It is rare that writers, once they have a popular series out, manage to switch genres for the next series and that too seemingly effortlessly. By now everyone knows that Robert Galbraith, the writer of the series featuring the detective Cormoran Strike is actually J.K. Rowling. And of course we don’t have to explain who J.K. Rowling is.
When Robert Galbraith’s Cuckoo’s Calling came out last year, the reviews were decent enough for us to make a note of it and wonder when and if the book would be available in India. Before we could think twice about it, J.K. Rowling’s lawyer in an instance of a shocking breach of confidentiality (but that is a discussion for another day) had ‘outed’ her as the author of the book. Suddenly the book was available in every bookstore and with all online retailers; the pseudonym story becoming a great sales pitch. Therefore it was not surprising that The Silkworm, Robert Galbraith’s second book, was available for pre order before publication.
PS: I never know whether to refer to the author of the Cormoran Strike books as Robert Galbraith or J.K. Rowling. It’s very different from say someone like George Elliot, who we all know wrote under a pseudonym but in her case I don’t even remember her real name. She is always George Elliot.
LL: In this case J.K. Rowling just happens to be a much bigger name than Robert Galbraith. But since, she continues to write these books under the name Robert Galbraith, despite her secret being revealed, let’s just refer to her as such.
PS: The book itself seems to be a grouse against the publishing industry, with Robert Galbraith taking pot-shots at authors, agents, publishers and editors. She makes it all sound quite ugly.
LL: And she couldn’t resist airing the view of the traditionally published authors on the self-published ones, could she?
PS: But those swipes were taken more at the E.L. James variety of writers than the self-published authors per se.
LL: Considering the number of rejections J.K. Rowling received with her first book (in the Harry Potter series) I wonder, if she were starting off today, whether she would have been forced to consider the self-publishing route for herself.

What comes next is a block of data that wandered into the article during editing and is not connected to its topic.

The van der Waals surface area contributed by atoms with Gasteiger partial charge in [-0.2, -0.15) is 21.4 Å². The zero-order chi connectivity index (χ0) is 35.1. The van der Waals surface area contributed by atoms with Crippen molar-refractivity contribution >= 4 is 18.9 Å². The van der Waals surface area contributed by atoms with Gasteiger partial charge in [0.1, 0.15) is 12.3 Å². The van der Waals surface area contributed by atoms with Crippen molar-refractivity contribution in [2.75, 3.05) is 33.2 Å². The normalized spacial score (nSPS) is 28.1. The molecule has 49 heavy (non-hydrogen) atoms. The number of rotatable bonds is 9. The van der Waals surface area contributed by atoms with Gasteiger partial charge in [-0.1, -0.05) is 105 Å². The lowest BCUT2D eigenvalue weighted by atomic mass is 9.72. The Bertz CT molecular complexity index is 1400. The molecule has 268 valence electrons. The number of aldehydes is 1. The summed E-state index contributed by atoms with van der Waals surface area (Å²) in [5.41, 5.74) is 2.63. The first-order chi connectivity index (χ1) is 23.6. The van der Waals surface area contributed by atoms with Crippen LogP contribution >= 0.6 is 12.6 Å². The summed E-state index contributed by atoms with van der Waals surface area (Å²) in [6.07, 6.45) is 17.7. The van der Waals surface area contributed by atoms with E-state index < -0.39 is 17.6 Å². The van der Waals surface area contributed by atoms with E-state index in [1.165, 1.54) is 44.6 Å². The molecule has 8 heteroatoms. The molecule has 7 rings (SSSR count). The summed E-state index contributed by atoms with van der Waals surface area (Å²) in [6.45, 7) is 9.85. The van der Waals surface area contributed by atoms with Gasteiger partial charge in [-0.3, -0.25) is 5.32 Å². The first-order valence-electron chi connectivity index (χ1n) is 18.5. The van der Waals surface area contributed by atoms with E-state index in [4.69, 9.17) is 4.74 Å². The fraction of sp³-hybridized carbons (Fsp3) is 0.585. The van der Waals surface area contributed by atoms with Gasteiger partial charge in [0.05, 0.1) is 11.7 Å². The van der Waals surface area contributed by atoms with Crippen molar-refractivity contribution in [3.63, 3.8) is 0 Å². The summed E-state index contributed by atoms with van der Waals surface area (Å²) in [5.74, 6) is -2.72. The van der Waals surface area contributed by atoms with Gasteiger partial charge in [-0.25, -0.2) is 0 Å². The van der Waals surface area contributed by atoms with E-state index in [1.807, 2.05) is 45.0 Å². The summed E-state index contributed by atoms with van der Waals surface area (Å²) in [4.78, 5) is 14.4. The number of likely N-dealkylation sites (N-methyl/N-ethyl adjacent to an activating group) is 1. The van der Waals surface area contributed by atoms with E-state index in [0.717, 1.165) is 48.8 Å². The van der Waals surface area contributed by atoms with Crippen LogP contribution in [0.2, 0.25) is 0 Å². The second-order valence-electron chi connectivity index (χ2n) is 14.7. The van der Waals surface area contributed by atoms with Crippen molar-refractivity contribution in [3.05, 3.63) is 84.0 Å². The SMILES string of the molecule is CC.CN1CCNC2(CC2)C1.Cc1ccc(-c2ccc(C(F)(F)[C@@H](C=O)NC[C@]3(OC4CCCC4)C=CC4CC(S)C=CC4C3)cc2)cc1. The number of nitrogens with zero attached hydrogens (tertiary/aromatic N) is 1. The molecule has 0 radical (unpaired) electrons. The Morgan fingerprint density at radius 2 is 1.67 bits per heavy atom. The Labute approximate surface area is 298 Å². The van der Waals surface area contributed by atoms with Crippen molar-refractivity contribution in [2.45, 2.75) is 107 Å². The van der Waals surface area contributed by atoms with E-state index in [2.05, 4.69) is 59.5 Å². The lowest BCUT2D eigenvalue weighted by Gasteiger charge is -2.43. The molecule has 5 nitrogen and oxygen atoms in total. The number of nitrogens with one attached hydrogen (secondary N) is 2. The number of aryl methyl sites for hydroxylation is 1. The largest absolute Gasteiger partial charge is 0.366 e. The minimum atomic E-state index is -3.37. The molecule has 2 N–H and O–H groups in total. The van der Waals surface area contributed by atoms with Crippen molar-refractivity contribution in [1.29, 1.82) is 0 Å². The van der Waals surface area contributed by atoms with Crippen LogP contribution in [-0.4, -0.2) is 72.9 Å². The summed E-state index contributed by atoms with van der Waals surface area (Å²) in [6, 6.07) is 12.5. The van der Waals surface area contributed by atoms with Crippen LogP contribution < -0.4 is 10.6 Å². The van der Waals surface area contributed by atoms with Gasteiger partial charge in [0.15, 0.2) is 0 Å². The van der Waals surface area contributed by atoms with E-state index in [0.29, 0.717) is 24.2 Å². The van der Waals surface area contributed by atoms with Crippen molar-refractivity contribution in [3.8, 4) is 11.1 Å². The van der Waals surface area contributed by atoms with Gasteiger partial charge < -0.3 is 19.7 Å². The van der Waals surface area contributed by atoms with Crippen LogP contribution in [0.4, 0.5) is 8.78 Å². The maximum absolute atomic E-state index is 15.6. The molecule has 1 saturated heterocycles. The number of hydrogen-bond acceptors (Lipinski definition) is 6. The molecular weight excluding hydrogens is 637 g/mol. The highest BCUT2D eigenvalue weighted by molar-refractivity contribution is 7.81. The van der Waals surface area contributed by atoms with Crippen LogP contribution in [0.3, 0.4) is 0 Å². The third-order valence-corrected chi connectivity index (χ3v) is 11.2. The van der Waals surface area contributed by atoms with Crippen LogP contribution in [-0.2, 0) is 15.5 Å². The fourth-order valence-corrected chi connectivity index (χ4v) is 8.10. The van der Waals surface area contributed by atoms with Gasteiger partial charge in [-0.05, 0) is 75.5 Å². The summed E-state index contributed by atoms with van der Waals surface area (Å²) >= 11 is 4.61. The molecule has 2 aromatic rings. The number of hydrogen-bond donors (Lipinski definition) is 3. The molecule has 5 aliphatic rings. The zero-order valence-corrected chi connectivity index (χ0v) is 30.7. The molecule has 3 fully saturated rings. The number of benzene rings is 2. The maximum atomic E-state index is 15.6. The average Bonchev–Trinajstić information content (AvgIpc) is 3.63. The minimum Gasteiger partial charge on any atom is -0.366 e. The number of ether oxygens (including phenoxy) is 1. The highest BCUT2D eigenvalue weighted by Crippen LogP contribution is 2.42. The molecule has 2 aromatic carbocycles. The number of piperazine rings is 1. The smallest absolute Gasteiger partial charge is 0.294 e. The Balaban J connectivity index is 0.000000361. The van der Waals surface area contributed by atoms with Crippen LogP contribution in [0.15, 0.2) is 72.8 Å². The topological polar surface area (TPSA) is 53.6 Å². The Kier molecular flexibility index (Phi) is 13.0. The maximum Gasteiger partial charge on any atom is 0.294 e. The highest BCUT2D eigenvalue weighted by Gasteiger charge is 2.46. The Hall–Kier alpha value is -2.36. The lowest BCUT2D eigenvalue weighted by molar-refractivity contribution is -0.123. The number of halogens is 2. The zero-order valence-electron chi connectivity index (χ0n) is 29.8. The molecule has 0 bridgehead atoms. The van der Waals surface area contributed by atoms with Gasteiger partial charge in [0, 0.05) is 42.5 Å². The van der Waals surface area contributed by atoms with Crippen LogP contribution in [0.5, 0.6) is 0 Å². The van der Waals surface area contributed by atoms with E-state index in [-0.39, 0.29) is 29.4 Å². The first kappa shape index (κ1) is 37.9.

PS: The Silkworm started off really well, with Cormoran Strike being asked by the wife of an author who has disappeared to track him down. Strike subsequently discovers that the author has been murdered and goes on to investigate the murder. As mysteries go, The Silkworm is not such a huge shocker in its revelations at the end. I felt the same about Cuckoo’s Calling. Despite that, it’s an immensely readable story with its details of, characters, places and the narrative in general.
LL: It was sometimes a bit too disturbing, I felt, in the repeated descriptions of the gruesome murder. Under normal circumstances I might have given up on that account, except the rest of the story grows on you. It wasn’t even as if the constant reminders of the extra horrific crime scene added any value to the story.
PS: I liked reading the descriptions of places and didn’t particularly agree with Val McDermid who, in her review of Silkworm found it to be excessive and said “There is too much detail about streets and journeys; at times it’s like a travelogue of London. I suspect that having spent so many books describing a world only she knew has left her with the habit of telling us rather too much about a world most of us know well enough to imagine for ourselves.”
LL: Maybe. But both of us found the descriptions of London, more accessible than places of the imagination, as fascinating as the descriptions of Diagon Alley and Hogsmead.
PS: And Robert Galbraith has built up the characters of Cormoran Strike and his secretary Robin to the extent the reader now looks forward to knowing their story as much as the next mystery. It’s very rare to have a hero with a physical disability and there is a lot in the book about the pain and difficulties that Cormoran Strike faces because of his artificial leg.
LL: Did you notice that the character Joanna (nicknamed Jo) has a first name similar to J.K. Rowling? It made me wonder if it had any significance, particularity since the character is an aspiring writer.
PS: Or maybe we are reading too much into it and writers just get fed up of thinking up new names and fall back on familiar ones every once in a while. I wondered at the significance of the main character having an injury which is constantly referred to. Plus, due to nothing he has done, he is considered news worthy (Cormoran Strike’s father is a rock star with whom he has a non-existent relationship).
LL: Perhaps Rowling/Galbraith likes to write about main characters with a lot of angst from the past that they are still dealing with and that makes the reader empathic or sympathetic to them.
PS: And she likes to write about strong, capable, resourceful, loyal and research oriented female sidekicks. Robin seems to be very much in the Hermione Granger mould.
LL: I suppose, ultimately we all write only what we are comfortable with…
PS: And after seven books and eight movies she must have built up quite a comfort level with Harry Potter. So if Cormoran Strike is Harry Potter version 2.0, we are not complaining.